ProSoundWeb Community

Please login or register.

Login with username, password and session length
Advanced search  

Pages: [1]   Go Down

Author Topic: Seeking a Tone Generator  (Read 538 times)

Peter Kowalczyk

  • Sr. Member
  • ****
  • Offline Offline
  • Posts: 332
Seeking a Tone Generator
« on: April 24, 2024, 11:44:22 PM »

Hey Team,

I'm looking for a continuously-variable sine tone generator for speaker test and QC applications. 

A sine sweep can be very revealing of buzzes, rattles, port noise, driver distortion, etc.  However, the software-based sine tone generators I've met (e.g. smaart) seem to be 'stepped,' both in amplitude and frequency.  That waveform discontinuity, and resulting blast of harmonics, can be very distracting, enough to compromise any real critical listening. Chirp tone playbacks are okay, but you can't 'dwell' on a zone of interest like you can with manual control.

So, I'd like to find a simple hardware device that can generate sine tones at an arbitrary frequency and amplitude, each with a dedicated knob, and a smooth sweeping behavior as the knobs are adjusted.  Kind of like the Meyer Sound SIM hardware sine tone generator.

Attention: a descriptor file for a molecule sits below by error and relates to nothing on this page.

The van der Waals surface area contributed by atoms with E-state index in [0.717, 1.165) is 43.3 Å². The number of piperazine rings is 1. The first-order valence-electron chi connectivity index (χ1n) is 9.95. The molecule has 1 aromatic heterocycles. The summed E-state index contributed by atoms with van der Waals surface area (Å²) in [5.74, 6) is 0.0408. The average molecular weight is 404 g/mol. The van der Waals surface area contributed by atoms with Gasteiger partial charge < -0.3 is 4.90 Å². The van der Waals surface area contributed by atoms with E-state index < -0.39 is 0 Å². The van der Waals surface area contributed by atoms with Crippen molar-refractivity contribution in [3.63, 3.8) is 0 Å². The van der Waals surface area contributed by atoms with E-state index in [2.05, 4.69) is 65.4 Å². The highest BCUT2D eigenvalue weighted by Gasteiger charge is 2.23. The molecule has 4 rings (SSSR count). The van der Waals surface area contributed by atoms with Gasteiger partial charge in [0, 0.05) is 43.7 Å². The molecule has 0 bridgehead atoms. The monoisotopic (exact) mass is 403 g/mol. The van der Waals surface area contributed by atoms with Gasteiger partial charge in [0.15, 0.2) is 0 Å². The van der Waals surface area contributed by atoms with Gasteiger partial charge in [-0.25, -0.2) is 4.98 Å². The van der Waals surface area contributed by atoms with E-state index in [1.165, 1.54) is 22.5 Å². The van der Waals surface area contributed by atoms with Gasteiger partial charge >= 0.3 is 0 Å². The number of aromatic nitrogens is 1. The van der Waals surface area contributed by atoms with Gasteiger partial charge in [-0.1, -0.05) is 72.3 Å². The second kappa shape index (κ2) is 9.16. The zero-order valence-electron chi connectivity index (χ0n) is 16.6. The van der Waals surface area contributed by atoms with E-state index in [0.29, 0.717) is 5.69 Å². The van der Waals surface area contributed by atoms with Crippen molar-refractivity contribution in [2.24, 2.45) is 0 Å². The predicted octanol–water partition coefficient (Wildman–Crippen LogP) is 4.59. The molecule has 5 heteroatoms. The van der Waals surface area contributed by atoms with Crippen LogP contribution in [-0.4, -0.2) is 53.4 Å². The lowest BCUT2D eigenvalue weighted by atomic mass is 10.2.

Ideally, it would have a line level XLR output, and be compact, and economical.  E.g. not a lab-grade arbitrary function generator with >mHz capabilities...

A bit of googling turned up this Tenma 72-490
https://www.newark.com/tenma/72-490/compact-audio-generator/dp/09P2110 
... which seems to meet my objectives except for XLR out. 

Does anyone have a better recommendation?  Anyone used this device and have real world experience to comment upon?  Thanks!
Logged

[email protected]

  • Jr. Member
  • **
  • Offline Offline
  • Posts: 83
  • Finland, Uusimaa
Re: Seeking a Tone Generator
« Reply #1 on: April 25, 2024, 02:53:58 AM »

Hey Team,

I'm looking for a continuously-variable sine tone generator for speaker test and QC applications. 

A sine sweep can be very revealing of buzzes, rattles, port noise, driver distortion, etc.  However, the software-based sine tone generators I've met (e.g. smaart) seem to be 'stepped,' both in amplitude and frequency.  That waveform discontinuity, and resulting blast of harmonics, can be very distracting, enough to compromise any real critical listening. Chirp tone playbacks are okay, but you can't 'dwell' on a zone of interest like you can with manual control.

So, I'd like to find a simple hardware device that can generate sine tones at an arbitrary frequency and amplitude, each with a dedicated knob, and a smooth sweeping behavior as the knobs are adjusted.  Kind of like the Meyer Sound SIM hardware sine tone generator.